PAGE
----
The classified documents case against former President Donald Trump faced setbacks as the federal judge overseeing the trial made multiple rulings against Special Counsel Jack Smith’s efforts in a recent brief.
Judge Aileen Cannon, presiding over the case in the Southern District of Florida, denied the Department of Justice’s (DOJ) request to keep sealed filings, striking two from the record. Additionally, Cannon requested further information from prosecutors regarding the use of an out-of-state grand jury to investigate the case.
In the brief, Cannon stated, “The Special Counsel states in conclusory terms that the supplement should be sealed from public view ‘to comport with grand jury secrecy,’ but the motion for leave and the supplement plainly fail to satisfy the burden of establishing a sufficient legal or factual basis to warrant sealing the motion and supplement.” Consequently, the DOJ’s request was denied.
Cannon also emphasized that the response from prosecutors should address the legality of using an out-of-district grand jury to continue the investigation or seek post-indictment hearings on matters relevant to the indicted matter in the district.
This filing was made in response to the special counsel’s request for a hearing to review defense attorney Stanley Woodward’s potential conflicts of interest. Woodward, who represents Trump aide Waltine Nauta, a co-defendant in the case, also represents three individuals who may testify in the trial.
Cannon set a deadline of August 17 for Nauta’s counsel to file a response to the motion for a hearing and until August 22 for prosecutors to file a brief supporting the hearing.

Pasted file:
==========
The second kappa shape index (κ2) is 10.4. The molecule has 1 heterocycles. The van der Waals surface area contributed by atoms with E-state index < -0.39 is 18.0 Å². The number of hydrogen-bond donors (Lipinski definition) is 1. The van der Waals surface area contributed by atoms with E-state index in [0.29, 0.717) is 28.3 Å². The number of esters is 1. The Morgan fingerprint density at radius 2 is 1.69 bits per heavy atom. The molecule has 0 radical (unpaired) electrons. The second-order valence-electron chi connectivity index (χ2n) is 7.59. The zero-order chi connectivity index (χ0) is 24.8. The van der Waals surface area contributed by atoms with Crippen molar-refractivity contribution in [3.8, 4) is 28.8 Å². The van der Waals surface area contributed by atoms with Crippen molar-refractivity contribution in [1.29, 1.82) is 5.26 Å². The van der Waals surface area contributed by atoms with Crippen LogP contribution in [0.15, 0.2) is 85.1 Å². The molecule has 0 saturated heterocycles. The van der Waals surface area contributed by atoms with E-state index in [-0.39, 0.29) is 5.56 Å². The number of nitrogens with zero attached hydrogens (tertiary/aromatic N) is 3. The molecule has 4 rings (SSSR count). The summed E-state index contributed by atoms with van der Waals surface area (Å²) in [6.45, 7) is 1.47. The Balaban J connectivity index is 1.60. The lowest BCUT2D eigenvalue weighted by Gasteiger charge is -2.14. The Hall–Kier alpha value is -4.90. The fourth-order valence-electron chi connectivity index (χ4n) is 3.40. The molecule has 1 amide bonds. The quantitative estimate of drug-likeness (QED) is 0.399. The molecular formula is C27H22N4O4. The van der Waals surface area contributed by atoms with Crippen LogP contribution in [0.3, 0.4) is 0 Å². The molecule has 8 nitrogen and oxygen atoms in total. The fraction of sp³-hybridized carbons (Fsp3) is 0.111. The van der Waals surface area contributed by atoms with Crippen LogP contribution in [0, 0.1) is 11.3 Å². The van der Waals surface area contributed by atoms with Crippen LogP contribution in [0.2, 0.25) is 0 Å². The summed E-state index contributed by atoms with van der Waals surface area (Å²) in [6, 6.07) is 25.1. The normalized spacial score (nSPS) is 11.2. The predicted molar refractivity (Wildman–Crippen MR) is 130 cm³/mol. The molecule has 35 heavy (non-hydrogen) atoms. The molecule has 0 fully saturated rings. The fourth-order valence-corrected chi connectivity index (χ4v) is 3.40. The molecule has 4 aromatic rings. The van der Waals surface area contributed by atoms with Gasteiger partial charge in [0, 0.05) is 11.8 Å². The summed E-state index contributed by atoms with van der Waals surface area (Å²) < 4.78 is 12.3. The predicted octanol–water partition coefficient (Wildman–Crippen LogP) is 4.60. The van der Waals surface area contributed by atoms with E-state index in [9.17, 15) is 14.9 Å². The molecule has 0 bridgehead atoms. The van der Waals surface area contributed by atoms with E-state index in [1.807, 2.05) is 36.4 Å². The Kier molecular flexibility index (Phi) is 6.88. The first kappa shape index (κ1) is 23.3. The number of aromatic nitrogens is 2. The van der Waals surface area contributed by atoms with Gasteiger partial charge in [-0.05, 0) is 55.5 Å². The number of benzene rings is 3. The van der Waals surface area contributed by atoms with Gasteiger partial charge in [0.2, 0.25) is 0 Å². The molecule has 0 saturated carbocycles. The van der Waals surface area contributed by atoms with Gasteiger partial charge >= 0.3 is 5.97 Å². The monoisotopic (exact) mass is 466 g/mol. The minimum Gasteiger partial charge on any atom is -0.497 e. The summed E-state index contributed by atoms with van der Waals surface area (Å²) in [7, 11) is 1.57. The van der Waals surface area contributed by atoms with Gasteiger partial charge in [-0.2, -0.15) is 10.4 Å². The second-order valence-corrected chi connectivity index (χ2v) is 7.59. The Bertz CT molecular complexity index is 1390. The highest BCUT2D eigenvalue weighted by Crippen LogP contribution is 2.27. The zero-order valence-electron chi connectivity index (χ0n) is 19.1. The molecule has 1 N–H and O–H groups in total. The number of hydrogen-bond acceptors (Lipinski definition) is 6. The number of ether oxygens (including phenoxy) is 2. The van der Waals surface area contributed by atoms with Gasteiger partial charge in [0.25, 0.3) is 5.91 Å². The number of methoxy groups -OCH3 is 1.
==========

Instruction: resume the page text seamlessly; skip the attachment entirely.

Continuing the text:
The recent developments in the case occurred approximately nine months ahead of the scheduled trial, which is set to begin in May 2024 during the Republican presidential primaries.
Trump faces 37 counts, including charges of willful retention of national defense information, conspiracy to obstruct justice, and making false statements. He has pleaded not guilty to all charges.
Nauta, charged with six counts, including conspiracy to obstruct justice, has also pleaded not guilty. Carlos De Oliveira, the third defendant, a property manager at Trump’s Mar-a-Lago residence in Palm Beach, Florida, is accused by the special counsel of colluding with Trump to conceal security footage.
Special Counsel Jack Smith expressed the Department of Justice’s commitment to upholding the rule of law, stating, “Adherence to the rule of law is a bedrock principle of the Department of Justice. And our nation’s commitment to the rule of law sets an example for the world. We have one set of laws in this country, and they apply to everyone. Applying those laws, collecting facts, that’s what determines the outcome of an investigation, nothing more, nothing less.”
Smith also commended the prosecutors in his office for their expertise and ethical standards in investigating the case, assuring that they will continue to uphold these standards throughout the proceedings.
Article generated from corporate media reports.